Shuttered storefronts in downtown Logan, W.Va.

A common conundrum for economists is the ongoing disconnect between macroeconomic outcomes and how Americans report feeling about the economy. The U.S. economy is growing at a respectable, although lackluster, rate of 1.9 percent; the unemployment rate recently hit an 8 year low of 4.8 percent; and household incomes grew by a record 5.2 percent last year (the latest data we have). Yet public opinion polls report that 54 percent of Americans view the nation as being on the wrong track, and that in early November more people “saw the economy as getting worse than getting better.”

New York Times reporter Neil Irwin offers two alternative reasons for what’s “rotten in many people’s economic lives.” He reports that the economy is either too volatile or it’s not dynamic enough. He notes there is evidence that points in both directions. On the one hand, jobs appear to be more precarious than in the past. But on the other, the economy is creating fewer start-ups and fewer people are moving. The point Irwin is making is that these various conditions don’t show up in the regularly released data.

The assumption embedded in these explanations, however, is that it’s the pattern that matters, not the conditions themselves. If policymakers could reduce turnover among employees and increase the entry of new firms, then workers would not be so frustrated. But is there a logical reason to assume that — all else being equal — more or less employment and business dynamism would create economic stability for workers and their families?

An alternative explanation is that people simply see the U.S. economy on the wrong track because even though the economy is growing, many people don’t see any gains in their own lives. And this explanation definitely doesn’t show up in our regularly produced statistics.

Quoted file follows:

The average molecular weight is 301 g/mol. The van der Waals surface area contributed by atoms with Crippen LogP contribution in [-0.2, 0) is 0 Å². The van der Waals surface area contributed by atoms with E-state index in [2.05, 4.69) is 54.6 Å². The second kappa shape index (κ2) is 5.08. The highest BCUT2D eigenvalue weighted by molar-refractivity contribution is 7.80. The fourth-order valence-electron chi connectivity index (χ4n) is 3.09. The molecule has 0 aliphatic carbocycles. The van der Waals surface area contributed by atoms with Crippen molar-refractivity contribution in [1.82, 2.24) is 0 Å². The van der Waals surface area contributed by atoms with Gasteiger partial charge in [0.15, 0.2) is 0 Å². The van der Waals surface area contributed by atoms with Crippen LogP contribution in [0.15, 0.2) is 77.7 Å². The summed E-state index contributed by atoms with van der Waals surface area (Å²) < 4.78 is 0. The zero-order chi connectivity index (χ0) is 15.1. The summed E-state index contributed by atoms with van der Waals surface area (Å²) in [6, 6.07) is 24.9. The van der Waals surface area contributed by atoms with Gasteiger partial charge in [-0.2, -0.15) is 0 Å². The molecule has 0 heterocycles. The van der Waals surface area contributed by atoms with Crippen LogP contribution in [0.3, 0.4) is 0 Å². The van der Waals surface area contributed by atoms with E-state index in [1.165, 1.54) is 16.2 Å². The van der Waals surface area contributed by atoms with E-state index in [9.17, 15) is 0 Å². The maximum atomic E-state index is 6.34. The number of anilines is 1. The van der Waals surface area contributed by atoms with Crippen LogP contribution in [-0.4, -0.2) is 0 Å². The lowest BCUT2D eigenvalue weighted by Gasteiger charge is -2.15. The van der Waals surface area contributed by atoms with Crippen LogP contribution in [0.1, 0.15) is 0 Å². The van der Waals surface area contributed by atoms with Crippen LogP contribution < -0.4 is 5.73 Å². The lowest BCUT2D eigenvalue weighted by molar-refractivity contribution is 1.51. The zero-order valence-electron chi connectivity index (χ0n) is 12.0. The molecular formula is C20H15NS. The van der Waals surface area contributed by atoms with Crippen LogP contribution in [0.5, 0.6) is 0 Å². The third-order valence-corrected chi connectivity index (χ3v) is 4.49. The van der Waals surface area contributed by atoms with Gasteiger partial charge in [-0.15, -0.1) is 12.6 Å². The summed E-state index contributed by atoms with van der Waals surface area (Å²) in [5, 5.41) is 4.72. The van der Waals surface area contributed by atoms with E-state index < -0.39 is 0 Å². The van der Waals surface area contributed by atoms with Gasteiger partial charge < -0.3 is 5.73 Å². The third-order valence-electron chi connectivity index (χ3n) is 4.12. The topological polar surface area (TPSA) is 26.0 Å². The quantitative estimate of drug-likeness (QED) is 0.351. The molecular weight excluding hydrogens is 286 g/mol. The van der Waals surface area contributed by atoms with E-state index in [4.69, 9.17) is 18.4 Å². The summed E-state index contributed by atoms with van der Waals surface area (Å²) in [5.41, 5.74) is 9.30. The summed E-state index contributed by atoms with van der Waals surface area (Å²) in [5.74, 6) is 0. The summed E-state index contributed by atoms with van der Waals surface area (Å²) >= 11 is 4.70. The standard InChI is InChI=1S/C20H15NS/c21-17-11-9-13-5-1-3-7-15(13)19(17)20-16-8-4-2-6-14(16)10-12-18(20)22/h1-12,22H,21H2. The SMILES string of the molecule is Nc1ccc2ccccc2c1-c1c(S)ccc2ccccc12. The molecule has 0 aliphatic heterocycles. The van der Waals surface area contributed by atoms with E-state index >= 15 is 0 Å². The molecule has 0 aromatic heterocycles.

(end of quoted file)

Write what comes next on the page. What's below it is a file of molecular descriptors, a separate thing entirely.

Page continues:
A new data series on economic growth built by economists Thomas Piketty of the Paris School of Economics and Emmanuel Saez and Gabriel Zucman of the University of California-Berkeley seeks to fix this gap in our data. By matching survey data to administrative records and matching that to National Accounts data, such as gross domestic product, the three economists allow policymakers to see how income growth looks across income groups.

They find evidence for why people feel that the economy is on the wrong track. Between 1980 and 2014, average national income per adult grew by 61 percent in the United States. Yet virtually none of that economic growth accrued to those in the bottom half of the income distribution. Over that 34-year period, the average pre-tax income of the bottom half of individual income earners grew by a paltry one percent, after adjusting for inflation. Those at the top gained substantially from economic growth as their incomes rose by 121 percent for the top 10 percent, 205 percent for the top one percent, and 636 percent for the top 0.001 percent.

People aren’t oblivious to this trend. They can tell that they work hard but attaining economic security has become harder to do. If policymakers could track this data alongside the GDP data each quarter, then there would be no question why Americans feel that the economy is on the wrong track. They would learn that GDP grew by 1.9 percent but also who in the United States took home those gains. Policymakers and the public alike then would be able to understand how these gains or lack of gains look for families.

One thing economists and other social scientists know is that families up and down the income ladder struggle in ways some of those in earlier generations did not because they have less time. Many Americans lost the “silent partner” who took care of family life while one adult—typically Dad—was the breadwinner. The combination of dual-earning families and families with only one parent means that very few families—less than one in four—have that luxury today.

Of course, this doesn’t tell policymakers why the gains from growth aren’t being shared. And, so the New York Times’ Irwin’s is asking the right question. Is it that reduced job turnover also reduces a worker’s ability to bargain over the gains of growth? Or, does the stranglehold by established businesses on the entry of new businesses allow those who are already ensconced in jobs to hold on to the gains? Globalization and automation are certainly factors, but we need to know more about why these trends in the United States (but not in many of our major economic competitors) means that workers no longer gain from economic growth.